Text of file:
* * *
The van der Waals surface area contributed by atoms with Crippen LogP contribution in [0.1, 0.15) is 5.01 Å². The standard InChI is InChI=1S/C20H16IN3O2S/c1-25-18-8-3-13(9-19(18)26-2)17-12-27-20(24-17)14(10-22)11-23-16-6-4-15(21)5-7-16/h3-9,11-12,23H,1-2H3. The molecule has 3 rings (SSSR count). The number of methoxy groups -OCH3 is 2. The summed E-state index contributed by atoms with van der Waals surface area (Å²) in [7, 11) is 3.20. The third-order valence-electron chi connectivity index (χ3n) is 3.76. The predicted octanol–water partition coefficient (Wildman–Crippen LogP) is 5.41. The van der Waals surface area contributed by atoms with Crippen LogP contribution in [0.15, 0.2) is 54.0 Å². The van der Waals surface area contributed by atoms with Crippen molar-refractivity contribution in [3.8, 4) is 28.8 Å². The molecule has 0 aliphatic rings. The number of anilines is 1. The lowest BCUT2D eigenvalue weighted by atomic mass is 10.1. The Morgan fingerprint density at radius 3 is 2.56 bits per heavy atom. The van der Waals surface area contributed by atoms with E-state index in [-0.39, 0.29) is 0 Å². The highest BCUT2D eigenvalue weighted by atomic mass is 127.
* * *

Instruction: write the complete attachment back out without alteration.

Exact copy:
The van der Waals surface area contributed by atoms with Crippen LogP contribution in [0.1, 0.15) is 5.01 Å². The standard InChI is InChI=1S/C20H16IN3O2S/c1-25-18-8-3-13(9-19(18)26-2)17-12-27-20(24-17)14(10-22)11-23-16-6-4-15(21)5-7-16/h3-9,11-12,23H,1-2H3. The molecule has 3 rings (SSSR count). The number of methoxy groups -OCH3 is 2. The summed E-state index contributed by atoms with van der Waals surface area (Å²) in [7, 11) is 3.20. The third-order valence-electron chi connectivity index (χ3n) is 3.76. The predicted octanol–water partition coefficient (Wildman–Crippen LogP) is 5.41. The van der Waals surface area contributed by atoms with Crippen LogP contribution in [0.15, 0.2) is 54.0 Å². The van der Waals surface area contributed by atoms with Crippen molar-refractivity contribution in [3.8, 4) is 28.8 Å². The molecule has 0 aliphatic rings. The number of anilines is 1. The lowest BCUT2D eigenvalue weighted by atomic mass is 10.1. The Morgan fingerprint density at radius 3 is 2.56 bits per heavy atom. The van der Waals surface area contributed by atoms with E-state index in [-0.39, 0.29) is 0 Å². The highest BCUT2D eigenvalue weighted by atomic mass is 127.